The Tinkoff-Saxo leader will ride the Spanish race for the first time, facing off against Tour de France rival Chris Froome (Team Sky) over the five-day race that features a road race and time trial on the first day.
"I'm happy to be here because it is a race I have never done in my career and I feel good," Contador said.
"I had a winter the way I wanted, I did a lot of groundwork thinking about the Giro and the Tour, as they will be the two cornerstones that will mark my season. Perhaps I will lack a bit of explosiveness here, but I'm bringing a strong team and we can do a good job."
Contador is targeting the Giro-Tour double this year, and as such has delayed his preparation from where he was at this point in previous years.
"This year I put on a little less intensity, thinking precisely on the Giro and the Tour," he said. "I wanted to have a good level, but not wear me out more than necessary. Maybe I'm a little further back than last year."
Despite lacking peak condition, Contador said he will give the maximum effort in every stage, although it is too early to predict what kind of results he can achieve.
"It will be my physical condition that decides how it all goes," he said. "I will do my best to finish with a result as good as possible, but if we refer to winning, I think it is complicated."
Nevertheless, he believes this year's parcours in Andulcía favor a rider with his skills.
"It's a very attractive route and I support this kind of parcours because it engages the public, and fans like it thanks to the time-trial and the two uphill finishes," he said. "I am familiar with the third stage, Hazallanas, and I know it's particularly hard. That’s where we will see how I compare to the other riders. I'll try to do my best and we'll see where I stand."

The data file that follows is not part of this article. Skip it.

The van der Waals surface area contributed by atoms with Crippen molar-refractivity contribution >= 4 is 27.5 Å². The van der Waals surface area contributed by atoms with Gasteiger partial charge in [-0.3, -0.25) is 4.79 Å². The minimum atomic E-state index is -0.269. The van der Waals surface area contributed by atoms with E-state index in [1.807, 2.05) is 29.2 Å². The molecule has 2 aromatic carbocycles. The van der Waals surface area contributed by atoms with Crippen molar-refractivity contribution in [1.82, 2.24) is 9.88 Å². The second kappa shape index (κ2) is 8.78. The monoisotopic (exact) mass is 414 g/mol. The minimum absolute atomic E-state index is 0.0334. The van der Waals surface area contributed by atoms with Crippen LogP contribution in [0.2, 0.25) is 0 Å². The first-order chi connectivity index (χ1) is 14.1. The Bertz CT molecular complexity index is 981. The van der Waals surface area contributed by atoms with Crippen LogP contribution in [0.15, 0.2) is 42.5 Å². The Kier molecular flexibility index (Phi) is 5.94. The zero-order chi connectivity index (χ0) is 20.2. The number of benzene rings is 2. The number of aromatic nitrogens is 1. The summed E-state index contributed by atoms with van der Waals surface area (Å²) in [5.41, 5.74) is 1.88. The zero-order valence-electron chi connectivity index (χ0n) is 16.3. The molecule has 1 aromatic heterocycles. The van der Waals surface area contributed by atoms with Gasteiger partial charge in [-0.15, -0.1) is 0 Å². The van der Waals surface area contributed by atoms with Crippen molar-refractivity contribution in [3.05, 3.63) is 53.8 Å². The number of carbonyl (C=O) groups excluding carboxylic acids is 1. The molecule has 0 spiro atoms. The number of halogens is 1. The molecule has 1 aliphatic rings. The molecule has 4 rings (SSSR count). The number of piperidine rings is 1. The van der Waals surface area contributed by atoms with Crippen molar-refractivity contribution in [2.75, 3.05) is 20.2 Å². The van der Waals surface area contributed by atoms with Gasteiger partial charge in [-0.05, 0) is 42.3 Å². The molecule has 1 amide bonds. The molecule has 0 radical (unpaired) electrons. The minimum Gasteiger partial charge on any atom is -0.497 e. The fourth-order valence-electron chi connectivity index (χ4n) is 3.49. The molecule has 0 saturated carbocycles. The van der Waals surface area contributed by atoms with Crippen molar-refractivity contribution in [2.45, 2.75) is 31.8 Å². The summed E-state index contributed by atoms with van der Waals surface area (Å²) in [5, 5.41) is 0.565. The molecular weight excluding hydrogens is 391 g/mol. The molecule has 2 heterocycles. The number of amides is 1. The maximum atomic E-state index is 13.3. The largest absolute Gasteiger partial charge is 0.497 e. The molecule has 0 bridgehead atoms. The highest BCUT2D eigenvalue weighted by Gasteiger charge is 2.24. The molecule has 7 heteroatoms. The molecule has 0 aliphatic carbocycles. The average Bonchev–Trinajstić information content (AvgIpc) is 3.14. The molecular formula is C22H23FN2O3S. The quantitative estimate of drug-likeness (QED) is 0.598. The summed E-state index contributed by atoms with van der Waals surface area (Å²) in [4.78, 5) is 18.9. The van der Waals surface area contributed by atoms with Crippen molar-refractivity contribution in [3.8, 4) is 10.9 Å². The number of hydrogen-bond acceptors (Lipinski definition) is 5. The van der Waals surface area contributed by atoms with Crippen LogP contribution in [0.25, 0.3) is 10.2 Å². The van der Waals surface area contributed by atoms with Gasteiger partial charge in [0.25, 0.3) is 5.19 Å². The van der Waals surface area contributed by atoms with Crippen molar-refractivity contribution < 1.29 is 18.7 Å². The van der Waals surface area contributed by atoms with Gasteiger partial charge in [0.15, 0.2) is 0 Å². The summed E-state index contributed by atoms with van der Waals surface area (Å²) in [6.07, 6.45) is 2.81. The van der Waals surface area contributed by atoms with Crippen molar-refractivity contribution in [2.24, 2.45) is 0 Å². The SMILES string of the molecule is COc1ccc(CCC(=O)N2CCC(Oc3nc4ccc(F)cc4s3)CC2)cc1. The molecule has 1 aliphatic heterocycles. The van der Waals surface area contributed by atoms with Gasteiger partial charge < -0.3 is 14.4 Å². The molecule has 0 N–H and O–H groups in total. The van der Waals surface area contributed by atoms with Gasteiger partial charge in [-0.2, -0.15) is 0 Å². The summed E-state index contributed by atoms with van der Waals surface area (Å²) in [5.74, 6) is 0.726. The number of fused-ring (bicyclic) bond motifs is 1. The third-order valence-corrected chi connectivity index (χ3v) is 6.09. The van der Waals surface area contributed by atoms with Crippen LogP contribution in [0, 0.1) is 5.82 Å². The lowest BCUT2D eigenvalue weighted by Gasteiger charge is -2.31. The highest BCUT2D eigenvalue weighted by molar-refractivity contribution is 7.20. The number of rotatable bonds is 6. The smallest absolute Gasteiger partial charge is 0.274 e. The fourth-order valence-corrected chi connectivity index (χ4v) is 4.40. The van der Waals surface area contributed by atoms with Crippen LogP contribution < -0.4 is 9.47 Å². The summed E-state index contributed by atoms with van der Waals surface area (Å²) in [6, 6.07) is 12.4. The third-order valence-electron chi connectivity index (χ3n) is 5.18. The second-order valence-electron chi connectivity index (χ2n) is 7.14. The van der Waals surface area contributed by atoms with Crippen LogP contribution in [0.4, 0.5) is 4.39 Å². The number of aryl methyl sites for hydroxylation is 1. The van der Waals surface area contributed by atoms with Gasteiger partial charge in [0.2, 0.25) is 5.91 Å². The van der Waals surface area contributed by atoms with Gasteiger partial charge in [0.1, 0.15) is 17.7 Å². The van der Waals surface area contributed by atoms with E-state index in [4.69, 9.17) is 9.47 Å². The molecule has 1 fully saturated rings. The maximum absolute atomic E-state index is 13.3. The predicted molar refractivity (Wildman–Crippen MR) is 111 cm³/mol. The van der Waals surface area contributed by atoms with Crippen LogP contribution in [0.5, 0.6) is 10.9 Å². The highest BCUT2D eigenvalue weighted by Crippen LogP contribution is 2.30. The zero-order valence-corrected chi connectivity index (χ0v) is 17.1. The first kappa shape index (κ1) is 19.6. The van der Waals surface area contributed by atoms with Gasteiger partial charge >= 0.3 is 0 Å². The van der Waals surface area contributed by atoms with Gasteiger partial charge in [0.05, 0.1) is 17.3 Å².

The winner of the 2007 and 2009 Tours said he is also excited about racing for the first time with Ivan Basso as a teammate, saying it was a dream come true to compete with the Italian veteran.
"We have an extraordinary relationship and I am honored that a champion of his level will work for me," he said.
The winner of six Grand Tours also commented on a statement he made on Monday, when he discussed his possible retirement in 2016.
"There have been many comments on what I said about my retirement, but you have to be aware that there are still two full seasons ahead," he explained. "It seems as if I were to retire tomorrow and there are still a thousand races left ahead of us, in which a thousand things might happen. What I want is to enjoy every moment, every race and continue the way I have been doing so far. Two years is still a long time."
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